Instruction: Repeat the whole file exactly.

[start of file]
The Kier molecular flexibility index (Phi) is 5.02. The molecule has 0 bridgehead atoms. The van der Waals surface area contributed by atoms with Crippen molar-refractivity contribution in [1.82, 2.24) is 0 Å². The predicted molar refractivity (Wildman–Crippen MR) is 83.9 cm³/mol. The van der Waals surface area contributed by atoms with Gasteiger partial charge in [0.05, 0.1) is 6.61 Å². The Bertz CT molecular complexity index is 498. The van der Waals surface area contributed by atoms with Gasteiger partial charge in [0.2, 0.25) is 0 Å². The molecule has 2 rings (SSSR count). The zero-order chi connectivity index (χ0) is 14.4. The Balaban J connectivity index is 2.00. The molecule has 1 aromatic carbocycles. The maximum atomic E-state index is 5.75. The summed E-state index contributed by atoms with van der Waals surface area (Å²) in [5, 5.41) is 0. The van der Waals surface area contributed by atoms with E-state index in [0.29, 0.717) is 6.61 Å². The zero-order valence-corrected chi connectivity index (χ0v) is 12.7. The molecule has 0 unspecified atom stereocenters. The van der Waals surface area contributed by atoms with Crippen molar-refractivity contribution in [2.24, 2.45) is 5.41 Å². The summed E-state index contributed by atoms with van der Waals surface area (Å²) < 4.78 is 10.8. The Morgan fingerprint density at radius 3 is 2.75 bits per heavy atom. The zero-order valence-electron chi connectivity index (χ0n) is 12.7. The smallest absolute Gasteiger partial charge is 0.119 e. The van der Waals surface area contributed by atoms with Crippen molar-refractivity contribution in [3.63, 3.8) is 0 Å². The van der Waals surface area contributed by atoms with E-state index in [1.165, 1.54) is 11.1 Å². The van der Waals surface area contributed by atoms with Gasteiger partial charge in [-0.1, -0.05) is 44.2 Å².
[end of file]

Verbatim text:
The Kier molecular flexibility index (Phi) is 5.02. The molecule has 0 bridgehead atoms. The van der Waals surface area contributed by atoms with Crippen molar-refractivity contribution in [1.82, 2.24) is 0 Å². The predicted molar refractivity (Wildman–Crippen MR) is 83.9 cm³/mol. The van der Waals surface area contributed by atoms with Gasteiger partial charge in [0.05, 0.1) is 6.61 Å². The Bertz CT molecular complexity index is 498. The van der Waals surface area contributed by atoms with Gasteiger partial charge in [0.2, 0.25) is 0 Å². The molecule has 2 rings (SSSR count). The zero-order chi connectivity index (χ0) is 14.4. The Balaban J connectivity index is 2.00. The molecule has 1 aromatic carbocycles. The maximum atomic E-state index is 5.75. The summed E-state index contributed by atoms with van der Waals surface area (Å²) in [5, 5.41) is 0. The van der Waals surface area contributed by atoms with E-state index in [0.29, 0.717) is 6.61 Å². The zero-order valence-corrected chi connectivity index (χ0v) is 12.7. The molecule has 0 unspecified atom stereocenters. The van der Waals surface area contributed by atoms with Crippen molar-refractivity contribution in [2.24, 2.45) is 5.41 Å². The summed E-state index contributed by atoms with van der Waals surface area (Å²) < 4.78 is 10.8. The Morgan fingerprint density at radius 3 is 2.75 bits per heavy atom. The zero-order valence-electron chi connectivity index (χ0n) is 12.7. The smallest absolute Gasteiger partial charge is 0.119 e. The van der Waals surface area contributed by atoms with Crippen molar-refractivity contribution in [3.63, 3.8) is 0 Å². The van der Waals surface area contributed by atoms with E-state index in [1.165, 1.54) is 11.1 Å². The van der Waals surface area contributed by atoms with Gasteiger partial charge in [-0.1, -0.05) is 44.2 Å².